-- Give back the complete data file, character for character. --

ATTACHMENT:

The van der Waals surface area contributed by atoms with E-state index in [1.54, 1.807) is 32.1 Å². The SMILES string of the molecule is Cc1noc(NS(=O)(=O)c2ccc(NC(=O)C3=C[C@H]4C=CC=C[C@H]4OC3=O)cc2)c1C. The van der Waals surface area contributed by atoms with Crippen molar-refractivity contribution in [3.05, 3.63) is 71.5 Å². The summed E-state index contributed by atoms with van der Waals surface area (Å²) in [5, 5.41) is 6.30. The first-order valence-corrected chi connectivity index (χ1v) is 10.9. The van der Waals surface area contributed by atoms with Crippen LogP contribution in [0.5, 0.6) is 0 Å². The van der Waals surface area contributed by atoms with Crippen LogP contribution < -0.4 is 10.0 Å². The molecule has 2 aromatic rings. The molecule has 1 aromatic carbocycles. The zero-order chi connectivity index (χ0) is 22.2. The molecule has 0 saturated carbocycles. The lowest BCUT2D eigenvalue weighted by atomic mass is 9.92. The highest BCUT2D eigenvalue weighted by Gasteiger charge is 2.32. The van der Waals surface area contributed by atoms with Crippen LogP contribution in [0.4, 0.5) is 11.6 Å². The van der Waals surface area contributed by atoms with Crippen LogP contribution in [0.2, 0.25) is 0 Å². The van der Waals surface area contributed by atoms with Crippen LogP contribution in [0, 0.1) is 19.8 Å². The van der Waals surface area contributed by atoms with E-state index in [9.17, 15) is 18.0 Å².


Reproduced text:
The van der Waals surface area contributed by atoms with E-state index in [1.54, 1.807) is 32.1 Å². The SMILES string of the molecule is Cc1noc(NS(=O)(=O)c2ccc(NC(=O)C3=C[C@H]4C=CC=C[C@H]4OC3=O)cc2)c1C. The van der Waals surface area contributed by atoms with Crippen molar-refractivity contribution in [3.05, 3.63) is 71.5 Å². The summed E-state index contributed by atoms with van der Waals surface area (Å²) in [5, 5.41) is 6.30. The first-order valence-corrected chi connectivity index (χ1v) is 10.9. The van der Waals surface area contributed by atoms with Crippen LogP contribution in [0.5, 0.6) is 0 Å². The van der Waals surface area contributed by atoms with Crippen LogP contribution < -0.4 is 10.0 Å². The molecule has 2 aromatic rings. The molecule has 1 aromatic carbocycles. The zero-order chi connectivity index (χ0) is 22.2. The molecule has 0 saturated carbocycles. The lowest BCUT2D eigenvalue weighted by atomic mass is 9.92. The highest BCUT2D eigenvalue weighted by Gasteiger charge is 2.32. The van der Waals surface area contributed by atoms with Crippen LogP contribution in [0.4, 0.5) is 11.6 Å². The van der Waals surface area contributed by atoms with Crippen LogP contribution in [0.2, 0.25) is 0 Å². The van der Waals surface area contributed by atoms with Crippen LogP contribution in [0, 0.1) is 19.8 Å². The van der Waals surface area contributed by atoms with E-state index in [9.17, 15) is 18.0 Å².